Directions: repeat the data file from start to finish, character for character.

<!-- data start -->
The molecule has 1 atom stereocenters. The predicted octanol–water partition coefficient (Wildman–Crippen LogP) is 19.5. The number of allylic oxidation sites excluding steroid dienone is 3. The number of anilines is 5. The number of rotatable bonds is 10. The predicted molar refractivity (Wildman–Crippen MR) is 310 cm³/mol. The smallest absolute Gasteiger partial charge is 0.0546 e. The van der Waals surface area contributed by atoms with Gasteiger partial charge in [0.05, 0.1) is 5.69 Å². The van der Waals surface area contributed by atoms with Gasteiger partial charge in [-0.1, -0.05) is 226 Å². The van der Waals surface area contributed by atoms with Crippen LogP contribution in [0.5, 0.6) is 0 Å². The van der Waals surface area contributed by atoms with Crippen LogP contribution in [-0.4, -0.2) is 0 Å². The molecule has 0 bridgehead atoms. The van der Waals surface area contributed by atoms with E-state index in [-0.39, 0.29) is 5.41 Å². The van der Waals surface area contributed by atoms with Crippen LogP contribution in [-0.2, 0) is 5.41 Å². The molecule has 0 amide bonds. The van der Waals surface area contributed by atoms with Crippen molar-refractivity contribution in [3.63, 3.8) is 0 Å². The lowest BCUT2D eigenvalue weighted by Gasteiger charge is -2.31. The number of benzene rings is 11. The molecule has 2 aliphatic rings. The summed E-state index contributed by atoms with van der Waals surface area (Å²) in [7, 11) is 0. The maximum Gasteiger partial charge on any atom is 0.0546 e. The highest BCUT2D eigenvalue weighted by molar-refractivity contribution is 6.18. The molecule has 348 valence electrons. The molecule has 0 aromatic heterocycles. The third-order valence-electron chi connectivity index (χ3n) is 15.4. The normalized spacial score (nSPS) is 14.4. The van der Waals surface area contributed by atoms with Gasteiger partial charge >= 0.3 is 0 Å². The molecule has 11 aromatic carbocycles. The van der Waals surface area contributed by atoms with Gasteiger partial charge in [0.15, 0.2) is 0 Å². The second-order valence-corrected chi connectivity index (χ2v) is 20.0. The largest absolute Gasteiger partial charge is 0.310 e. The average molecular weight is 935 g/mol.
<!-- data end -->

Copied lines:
The molecule has 1 atom stereocenters. The predicted octanol–water partition coefficient (Wildman–Crippen LogP) is 19.5. The number of allylic oxidation sites excluding steroid dienone is 3. The number of anilines is 5. The number of rotatable bonds is 10. The predicted molar refractivity (Wildman–Crippen MR) is 310 cm³/mol. The smallest absolute Gasteiger partial charge is 0.0546 e. The van der Waals surface area contributed by atoms with Gasteiger partial charge in [0.05, 0.1) is 5.69 Å². The van der Waals surface area contributed by atoms with Gasteiger partial charge in [-0.1, -0.05) is 226 Å². The van der Waals surface area contributed by atoms with Crippen LogP contribution in [0.5, 0.6) is 0 Å². The van der Waals surface area contributed by atoms with Crippen LogP contribution in [-0.4, -0.2) is 0 Å². The molecule has 0 bridgehead atoms. The van der Waals surface area contributed by atoms with E-state index in [-0.39, 0.29) is 5.41 Å². The van der Waals surface area contributed by atoms with Crippen LogP contribution in [-0.2, 0) is 5.41 Å². The molecule has 0 amide bonds. The van der Waals surface area contributed by atoms with Crippen molar-refractivity contribution in [3.63, 3.8) is 0 Å². The lowest BCUT2D eigenvalue weighted by Gasteiger charge is -2.31. The number of benzene rings is 11. The molecule has 2 aliphatic rings. The summed E-state index contributed by atoms with van der Waals surface area (Å²) in [7, 11) is 0. The maximum Gasteiger partial charge on any atom is 0.0546 e. The highest BCUT2D eigenvalue weighted by molar-refractivity contribution is 6.18. The molecule has 348 valence electrons. The molecule has 0 aromatic heterocycles. The third-order valence-electron chi connectivity index (χ3n) is 15.4. The normalized spacial score (nSPS) is 14.4. The van der Waals surface area contributed by atoms with Gasteiger partial charge >= 0.3 is 0 Å². The molecule has 11 aromatic carbocycles. The van der Waals surface area contributed by atoms with Gasteiger partial charge in [0.15, 0.2) is 0 Å². The second-order valence-corrected chi connectivity index (χ2v) is 20.0. The largest absolute Gasteiger partial charge is 0.310 e. The average molecular weight is 935 g/mol.